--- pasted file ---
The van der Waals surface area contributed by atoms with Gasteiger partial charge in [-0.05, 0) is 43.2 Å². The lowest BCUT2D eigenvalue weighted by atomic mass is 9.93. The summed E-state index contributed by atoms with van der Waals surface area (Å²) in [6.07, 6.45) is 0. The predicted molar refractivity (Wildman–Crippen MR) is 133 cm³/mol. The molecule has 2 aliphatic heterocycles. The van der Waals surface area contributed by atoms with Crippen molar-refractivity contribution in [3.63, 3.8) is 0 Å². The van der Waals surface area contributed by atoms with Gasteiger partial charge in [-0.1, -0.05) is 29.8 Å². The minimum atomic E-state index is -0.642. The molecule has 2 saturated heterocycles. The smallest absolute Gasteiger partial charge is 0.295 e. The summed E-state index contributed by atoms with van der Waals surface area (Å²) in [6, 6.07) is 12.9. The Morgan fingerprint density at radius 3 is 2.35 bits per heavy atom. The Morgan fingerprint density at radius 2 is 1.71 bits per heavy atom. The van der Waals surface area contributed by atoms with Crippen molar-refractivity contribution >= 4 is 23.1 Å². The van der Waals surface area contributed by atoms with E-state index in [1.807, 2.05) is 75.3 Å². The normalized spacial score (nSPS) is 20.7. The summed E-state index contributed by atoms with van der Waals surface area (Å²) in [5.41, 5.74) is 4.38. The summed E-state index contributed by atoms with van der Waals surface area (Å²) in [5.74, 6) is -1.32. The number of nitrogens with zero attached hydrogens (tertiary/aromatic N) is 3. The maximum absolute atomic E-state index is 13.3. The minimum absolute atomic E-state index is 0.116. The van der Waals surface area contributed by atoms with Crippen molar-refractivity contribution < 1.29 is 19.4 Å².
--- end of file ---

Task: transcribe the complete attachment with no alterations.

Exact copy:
The van der Waals surface area contributed by atoms with Gasteiger partial charge in [-0.05, 0) is 43.2 Å². The lowest BCUT2D eigenvalue weighted by atomic mass is 9.93. The summed E-state index contributed by atoms with van der Waals surface area (Å²) in [6.07, 6.45) is 0. The predicted molar refractivity (Wildman–Crippen MR) is 133 cm³/mol. The molecule has 2 aliphatic heterocycles. The van der Waals surface area contributed by atoms with Crippen molar-refractivity contribution in [3.63, 3.8) is 0 Å². The van der Waals surface area contributed by atoms with Gasteiger partial charge in [-0.1, -0.05) is 29.8 Å². The minimum atomic E-state index is -0.642. The molecule has 2 saturated heterocycles. The smallest absolute Gasteiger partial charge is 0.295 e. The summed E-state index contributed by atoms with van der Waals surface area (Å²) in [6, 6.07) is 12.9. The Morgan fingerprint density at radius 3 is 2.35 bits per heavy atom. The Morgan fingerprint density at radius 2 is 1.71 bits per heavy atom. The van der Waals surface area contributed by atoms with Crippen molar-refractivity contribution >= 4 is 23.1 Å². The van der Waals surface area contributed by atoms with E-state index in [1.807, 2.05) is 75.3 Å². The normalized spacial score (nSPS) is 20.7. The summed E-state index contributed by atoms with van der Waals surface area (Å²) in [5.41, 5.74) is 4.38. The summed E-state index contributed by atoms with van der Waals surface area (Å²) in [5.74, 6) is -1.32. The number of nitrogens with zero attached hydrogens (tertiary/aromatic N) is 3. The maximum absolute atomic E-state index is 13.3. The minimum absolute atomic E-state index is 0.116. The van der Waals surface area contributed by atoms with Crippen molar-refractivity contribution < 1.29 is 19.4 Å².